The Diabetes Code

Dr. Jason Fung
Pain Management
Mental Wellbeing
Immunity
Weight Management
Hormonal Imbalance
Digestive Health

Suitable read for the following

diabetes/1, type 2 diabetes/1, weight management/1, weight issues/1, hormonal balance/1, digestive health/1, digestive issues/1, vitality/1, overall sense of wellbeing/1

Takeaway

When my test results came back positive for gestational diabetes, I was beyond shocked. How could a fit, healthy, and thin woman have gestational diabetes?

 

I followed the endocrinologist's diet advice and was starving (and grumpy) for over a month. Finally, my gynaecologist told my endocrinologist, “Enough. This woman needs to eat or else she will endanger the baby.” 

 

It was then that I started injecting myself with insulin every night. I NEVER thought this could be me. I was a former personal trainer and wellness coach. This doesn’t happen to people like me. 

 

But it did. 

 

Fast-forward 3 years and I found myself in shock once again. My regular check-up revealed that my blood sugars were up again. Not just my fasting glucose, either, but my HBA1C. I was officially pre-diabetic. 

 

That is when I knew that this wasn’t temporary and that I would need to make some serious lifestyle changes so as not to become fully diabetic.

 

One of the resources I turned to was the book “The Diabetes Code” byDr. Jason Fung.

 

Not only did the book explain the science and difference between Type 1and Type 2 diabetes but shares exactly how to dietarily reverse Type 2diabetes. No insulin. No medicine. Just you and your food choices.

 

Let’s start with getting clarity on the difference between Type 1 andType 1 Diabetes. Type 1 Diabetes results from a LACK of insulin in the body, and usually starts early in life (that’s why it was previously referred to as early-onset diabetes.) Type 2 diabetes, on the other hand, is the result of TOO MUCH insulin and a resulting insulin-resistance. The body doesn’t know how to handle the over-abundance. (Which is why giving insulin as a treatment for type-2 diabetes is a bit counter-productive). 

 

Secondly, let’s talk about calories. Many of us were taught that all calories are equal. If you eat 2000 calories a day, and burn 2000 calories aday, you create the balance needed to stay healthy.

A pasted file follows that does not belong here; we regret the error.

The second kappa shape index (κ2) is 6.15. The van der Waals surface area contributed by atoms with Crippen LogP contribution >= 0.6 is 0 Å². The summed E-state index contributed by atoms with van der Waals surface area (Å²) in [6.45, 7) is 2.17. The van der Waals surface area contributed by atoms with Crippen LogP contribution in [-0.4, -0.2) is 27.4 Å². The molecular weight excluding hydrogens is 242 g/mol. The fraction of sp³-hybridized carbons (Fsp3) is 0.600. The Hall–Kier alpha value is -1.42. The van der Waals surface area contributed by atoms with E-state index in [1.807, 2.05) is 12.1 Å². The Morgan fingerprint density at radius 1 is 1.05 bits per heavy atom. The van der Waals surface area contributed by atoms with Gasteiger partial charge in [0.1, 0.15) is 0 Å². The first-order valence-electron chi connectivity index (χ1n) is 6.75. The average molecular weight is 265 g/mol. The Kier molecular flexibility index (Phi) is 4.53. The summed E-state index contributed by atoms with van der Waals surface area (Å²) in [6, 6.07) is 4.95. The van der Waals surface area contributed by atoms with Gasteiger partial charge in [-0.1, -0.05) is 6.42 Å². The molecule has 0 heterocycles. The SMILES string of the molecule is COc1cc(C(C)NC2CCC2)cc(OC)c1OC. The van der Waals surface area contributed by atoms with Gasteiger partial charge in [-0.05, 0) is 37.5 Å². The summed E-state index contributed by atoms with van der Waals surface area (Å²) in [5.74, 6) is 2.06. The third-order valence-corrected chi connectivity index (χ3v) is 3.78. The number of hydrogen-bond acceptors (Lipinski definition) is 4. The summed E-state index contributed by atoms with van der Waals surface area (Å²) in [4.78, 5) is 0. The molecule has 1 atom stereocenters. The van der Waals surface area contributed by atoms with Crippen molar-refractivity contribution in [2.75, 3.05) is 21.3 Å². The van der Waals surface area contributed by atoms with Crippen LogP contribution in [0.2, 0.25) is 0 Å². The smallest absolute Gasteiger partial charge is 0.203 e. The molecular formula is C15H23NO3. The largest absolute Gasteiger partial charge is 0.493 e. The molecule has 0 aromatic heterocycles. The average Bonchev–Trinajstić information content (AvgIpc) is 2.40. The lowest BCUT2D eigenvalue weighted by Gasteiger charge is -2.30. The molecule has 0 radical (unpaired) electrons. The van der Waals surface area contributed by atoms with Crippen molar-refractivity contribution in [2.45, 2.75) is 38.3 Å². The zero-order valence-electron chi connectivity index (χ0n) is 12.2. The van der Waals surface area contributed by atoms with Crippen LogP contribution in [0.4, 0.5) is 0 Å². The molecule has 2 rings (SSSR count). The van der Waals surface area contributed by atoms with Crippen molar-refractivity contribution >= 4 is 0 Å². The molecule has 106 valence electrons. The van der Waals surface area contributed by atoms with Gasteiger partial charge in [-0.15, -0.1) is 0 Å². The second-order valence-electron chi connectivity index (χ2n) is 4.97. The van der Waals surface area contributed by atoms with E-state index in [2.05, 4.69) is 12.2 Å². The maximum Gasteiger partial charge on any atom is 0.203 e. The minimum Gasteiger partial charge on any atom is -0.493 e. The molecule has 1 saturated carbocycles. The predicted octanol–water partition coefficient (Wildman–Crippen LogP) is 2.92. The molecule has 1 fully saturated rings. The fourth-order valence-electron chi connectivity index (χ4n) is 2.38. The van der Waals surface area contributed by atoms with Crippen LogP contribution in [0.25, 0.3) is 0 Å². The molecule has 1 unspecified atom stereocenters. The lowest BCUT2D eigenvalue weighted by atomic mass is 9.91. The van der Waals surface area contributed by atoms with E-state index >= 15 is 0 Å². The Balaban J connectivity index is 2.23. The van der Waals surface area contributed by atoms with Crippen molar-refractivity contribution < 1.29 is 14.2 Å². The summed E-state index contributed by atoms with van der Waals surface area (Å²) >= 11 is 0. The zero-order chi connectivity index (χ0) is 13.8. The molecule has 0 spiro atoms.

Unfortunately, it’s not true. All calories are NOT created equally, so simply trying to reduce calories to reduce fat and diabetes doesn’t work—it just leaves you feeling like I did—grumpy. 

 

So, what do you eat instead?

 

Dr. Fung suggests that you reduce/eliminate all fructose and refined carbohydrates. Unfortunately, that means some of our favourites - pasta, bread, rice, etc. It also means checking the labels for some of those sneaky sugar-ingredients with names that end in - ose. 

 

Of course, you will need to replace those carb-calories with something else and that is where healthy fats come into place. Nuts, seeds, olive oil, avocados. One of my favourite replacement is Hemp Seeds. I buy it by the kilogram and use it as a substitute for pasta, quinoa, couscous, etc. It also has about 3 times the protein as quinoa, and as a vegetarian that is important to me. 

 

Dr. Fung is also a proponent of Intermittent Fasting. When you fast intermittently, you abstain from all foods for a set period of time. There are several different types of intermittent fasting, but one of the most popular is the 16-8 fasting method, where you abstain from food for 16 hours and then give yourself an 8-hour window to eat. 

 

If you do decide to take this approach, it’s always a good idea to check with a medical or health professional. 

 

Today, I can happily report that through the advice of Dr. Fung I now have totally normal blood sugar levels, even with a daily bite (or 2) of (dark)chocolate. 

 

I have found a good rhythm with my intermittent fasting and my modified Keto diet, which allows me to indulge from time to time, while also enjoying my own homemade nut-based breads. 

 

If I can do it, you can too!

Theresa Destrebecq

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